Although we may be biased, we feel it is hard to find a career more noble than being stewards of this earth’s beautiful land and caretakers for thousands of precious animals’ lives. Because we take this responsibility so seriously, we are continually evaluating and changing our farming and livestock practices in an effort to improve our world. We would like to share with you a few of our practices that separate us from agricultural norms and aid us in being better stewards and caretakers.
The recent addition of our anaerobic digester has allowed us to manage hog and cattle manure in a whole new way: a more responsible and environmentally friendly way. We feed hog manure and cattle manure to our digester every day of the year, which allows us to continually remove the manures from our hog pits and cattle barns. Standard operations are limited to land applying manures in the spring before planting and in the fall after harvest. These limited application windows can cause hog pits and cattle barns to fill up.
A full hog pit has undeniable adverse effects on air quality for the animals inside the barn and for the environment outside of the barn. Full pits reduce the amount of air space between the liquid level and the hog slats that the hogs live on. A reduction in air space means the ammonia and methane levels are more concentrated toward the area the hogs are living in. This lack of air space also reduces the ability of the pit exhaust fans to remove the contaminated air from the barn. Although the concept of pit exhaust fans can help increase the quality of life for the animals inside the barn, they are simply exhausting the contaminated air to the atmosphere and reducing the quality of the air that we breathe each day.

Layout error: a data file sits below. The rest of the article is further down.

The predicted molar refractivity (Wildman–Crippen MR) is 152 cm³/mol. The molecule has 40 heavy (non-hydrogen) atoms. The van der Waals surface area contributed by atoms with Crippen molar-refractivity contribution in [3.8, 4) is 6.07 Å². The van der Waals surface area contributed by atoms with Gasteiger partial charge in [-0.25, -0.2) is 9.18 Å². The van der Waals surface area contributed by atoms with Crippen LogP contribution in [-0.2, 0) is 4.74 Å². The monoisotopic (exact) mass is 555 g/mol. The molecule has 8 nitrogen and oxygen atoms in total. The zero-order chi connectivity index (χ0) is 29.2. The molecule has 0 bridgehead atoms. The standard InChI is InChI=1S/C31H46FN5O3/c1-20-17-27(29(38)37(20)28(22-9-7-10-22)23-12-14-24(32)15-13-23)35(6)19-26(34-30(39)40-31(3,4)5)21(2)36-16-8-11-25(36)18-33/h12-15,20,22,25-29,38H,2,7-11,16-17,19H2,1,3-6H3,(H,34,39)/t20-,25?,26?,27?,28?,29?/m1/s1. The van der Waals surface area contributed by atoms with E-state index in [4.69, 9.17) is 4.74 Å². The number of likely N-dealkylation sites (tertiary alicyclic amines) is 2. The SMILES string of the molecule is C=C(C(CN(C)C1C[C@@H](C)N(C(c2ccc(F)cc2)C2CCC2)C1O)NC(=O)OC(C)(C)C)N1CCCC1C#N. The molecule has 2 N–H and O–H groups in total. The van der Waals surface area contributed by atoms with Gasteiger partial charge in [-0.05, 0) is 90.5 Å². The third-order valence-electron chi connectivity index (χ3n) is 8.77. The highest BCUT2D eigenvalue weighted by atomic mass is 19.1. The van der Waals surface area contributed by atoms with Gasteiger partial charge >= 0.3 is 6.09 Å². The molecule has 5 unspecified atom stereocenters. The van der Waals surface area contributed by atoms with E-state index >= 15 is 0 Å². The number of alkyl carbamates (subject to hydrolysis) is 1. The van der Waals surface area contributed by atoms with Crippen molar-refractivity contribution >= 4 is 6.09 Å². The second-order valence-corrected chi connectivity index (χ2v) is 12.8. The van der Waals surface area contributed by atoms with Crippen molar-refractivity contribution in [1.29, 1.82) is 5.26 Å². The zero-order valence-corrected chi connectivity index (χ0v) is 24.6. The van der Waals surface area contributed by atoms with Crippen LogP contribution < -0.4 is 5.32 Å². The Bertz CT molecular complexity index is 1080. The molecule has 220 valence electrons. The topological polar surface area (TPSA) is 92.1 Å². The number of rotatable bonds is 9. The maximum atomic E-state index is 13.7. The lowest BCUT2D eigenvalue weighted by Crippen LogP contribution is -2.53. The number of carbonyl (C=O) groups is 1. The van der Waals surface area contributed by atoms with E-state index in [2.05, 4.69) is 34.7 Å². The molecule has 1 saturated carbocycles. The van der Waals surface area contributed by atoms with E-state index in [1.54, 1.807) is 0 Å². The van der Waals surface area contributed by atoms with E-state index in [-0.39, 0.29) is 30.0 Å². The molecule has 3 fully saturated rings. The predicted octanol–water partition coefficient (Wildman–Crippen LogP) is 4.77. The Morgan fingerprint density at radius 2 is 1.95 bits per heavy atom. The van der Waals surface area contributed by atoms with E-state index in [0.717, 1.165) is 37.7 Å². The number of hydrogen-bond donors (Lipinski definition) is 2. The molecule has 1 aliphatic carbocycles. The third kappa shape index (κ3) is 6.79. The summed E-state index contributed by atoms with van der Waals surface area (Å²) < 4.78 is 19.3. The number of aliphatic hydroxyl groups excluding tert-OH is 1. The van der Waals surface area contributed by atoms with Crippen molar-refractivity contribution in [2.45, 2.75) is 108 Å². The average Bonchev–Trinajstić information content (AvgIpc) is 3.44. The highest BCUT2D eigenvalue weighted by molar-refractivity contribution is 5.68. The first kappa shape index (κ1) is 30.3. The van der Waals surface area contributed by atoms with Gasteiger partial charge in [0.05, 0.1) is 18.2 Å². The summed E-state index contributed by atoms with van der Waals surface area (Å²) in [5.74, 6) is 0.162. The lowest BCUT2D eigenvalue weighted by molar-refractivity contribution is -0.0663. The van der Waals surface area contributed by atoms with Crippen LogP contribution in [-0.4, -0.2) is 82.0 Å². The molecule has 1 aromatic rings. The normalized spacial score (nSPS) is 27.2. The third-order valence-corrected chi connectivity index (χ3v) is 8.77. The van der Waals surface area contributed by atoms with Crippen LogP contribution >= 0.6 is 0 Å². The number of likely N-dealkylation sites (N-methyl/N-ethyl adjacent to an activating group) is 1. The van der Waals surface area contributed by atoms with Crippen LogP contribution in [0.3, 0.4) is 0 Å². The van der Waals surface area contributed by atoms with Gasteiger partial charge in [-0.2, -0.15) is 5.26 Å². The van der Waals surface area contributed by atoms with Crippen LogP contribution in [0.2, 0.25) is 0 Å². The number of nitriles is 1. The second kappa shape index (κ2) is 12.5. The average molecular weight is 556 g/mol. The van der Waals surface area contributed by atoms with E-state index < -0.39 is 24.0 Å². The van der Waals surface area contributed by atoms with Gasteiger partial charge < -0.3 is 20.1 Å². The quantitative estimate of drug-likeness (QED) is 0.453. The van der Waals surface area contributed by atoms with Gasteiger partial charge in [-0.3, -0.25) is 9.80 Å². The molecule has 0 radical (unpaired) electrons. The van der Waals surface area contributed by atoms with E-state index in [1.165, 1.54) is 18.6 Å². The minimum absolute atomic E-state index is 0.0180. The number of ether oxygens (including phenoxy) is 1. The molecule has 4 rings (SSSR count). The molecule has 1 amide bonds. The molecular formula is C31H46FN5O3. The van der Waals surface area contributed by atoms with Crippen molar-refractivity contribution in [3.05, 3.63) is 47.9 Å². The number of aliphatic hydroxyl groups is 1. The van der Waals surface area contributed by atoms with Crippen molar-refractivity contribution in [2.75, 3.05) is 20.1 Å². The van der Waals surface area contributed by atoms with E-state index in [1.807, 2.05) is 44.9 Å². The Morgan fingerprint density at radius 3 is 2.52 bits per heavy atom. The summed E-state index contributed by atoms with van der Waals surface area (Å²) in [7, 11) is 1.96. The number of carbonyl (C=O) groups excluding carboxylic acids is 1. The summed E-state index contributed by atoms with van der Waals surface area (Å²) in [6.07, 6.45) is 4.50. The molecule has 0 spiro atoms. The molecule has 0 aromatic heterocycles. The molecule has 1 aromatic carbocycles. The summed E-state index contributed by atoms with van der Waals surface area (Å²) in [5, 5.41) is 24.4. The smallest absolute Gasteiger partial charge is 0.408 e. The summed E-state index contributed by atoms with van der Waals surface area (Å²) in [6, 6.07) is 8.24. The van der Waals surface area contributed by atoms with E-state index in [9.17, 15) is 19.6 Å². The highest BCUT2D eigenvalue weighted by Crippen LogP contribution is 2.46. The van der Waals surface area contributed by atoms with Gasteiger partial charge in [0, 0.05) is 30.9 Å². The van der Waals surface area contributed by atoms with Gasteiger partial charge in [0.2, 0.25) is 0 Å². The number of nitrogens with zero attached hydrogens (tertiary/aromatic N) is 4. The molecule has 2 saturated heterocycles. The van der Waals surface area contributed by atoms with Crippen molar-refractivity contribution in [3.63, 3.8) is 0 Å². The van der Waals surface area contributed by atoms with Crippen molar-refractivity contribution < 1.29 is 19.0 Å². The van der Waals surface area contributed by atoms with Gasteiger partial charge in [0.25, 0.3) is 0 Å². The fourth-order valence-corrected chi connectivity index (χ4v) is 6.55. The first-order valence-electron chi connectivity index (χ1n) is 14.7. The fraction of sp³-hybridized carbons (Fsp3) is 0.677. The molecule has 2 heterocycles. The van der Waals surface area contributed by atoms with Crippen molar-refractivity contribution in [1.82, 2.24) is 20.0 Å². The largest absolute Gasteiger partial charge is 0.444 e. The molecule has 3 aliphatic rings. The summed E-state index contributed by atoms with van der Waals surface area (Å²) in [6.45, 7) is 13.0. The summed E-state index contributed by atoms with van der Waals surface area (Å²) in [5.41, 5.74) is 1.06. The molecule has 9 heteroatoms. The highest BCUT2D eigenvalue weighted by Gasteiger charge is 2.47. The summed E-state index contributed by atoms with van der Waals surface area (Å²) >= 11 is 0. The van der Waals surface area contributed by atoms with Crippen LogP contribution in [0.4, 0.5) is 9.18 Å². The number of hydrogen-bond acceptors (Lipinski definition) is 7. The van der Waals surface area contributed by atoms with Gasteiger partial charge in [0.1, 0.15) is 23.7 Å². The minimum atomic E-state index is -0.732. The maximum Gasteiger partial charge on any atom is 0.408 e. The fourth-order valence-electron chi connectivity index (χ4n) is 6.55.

Our ability to continually remove manure from the pits throughout the year has a positive effect on the air quality for both the animals and the environment. Reducing the total gallons of manure in the pit reduces the amount of ammonia and methane present in the animals’ living environment. Instead of the manure being stored in an open pit where the gases are exhausted to the atmosphere, we transport the manure to our digester facility where it is processed in an anaerobic (the absence of oxygen) digester, thus minimizing emissions to our atmosphere.
A similar process is implemented for the management of cattle manure. We entirely remove cattle manure from our site three times a week, with the exception of the bed pack that the animals lay on. We “bed” the cattle barns with straw, which creates a dry and comfortable location for the animals to lay. Every Monday, Wednesday, and Friday our livestock crew scrapes the cattle lots of all loose manure and haul the manure to our digester facility to be processed in our anaerobic digester. Without the digester, we would still scrape the lots regularly, but the manure would be stored outside in a bunker where gases would freely escape to the atmosphere until we could land-apply the manure. While the air quality in the barn may not improve as much for the cattle as it does for the hogs, the air quality outside of the barns and in our environment improves significantly.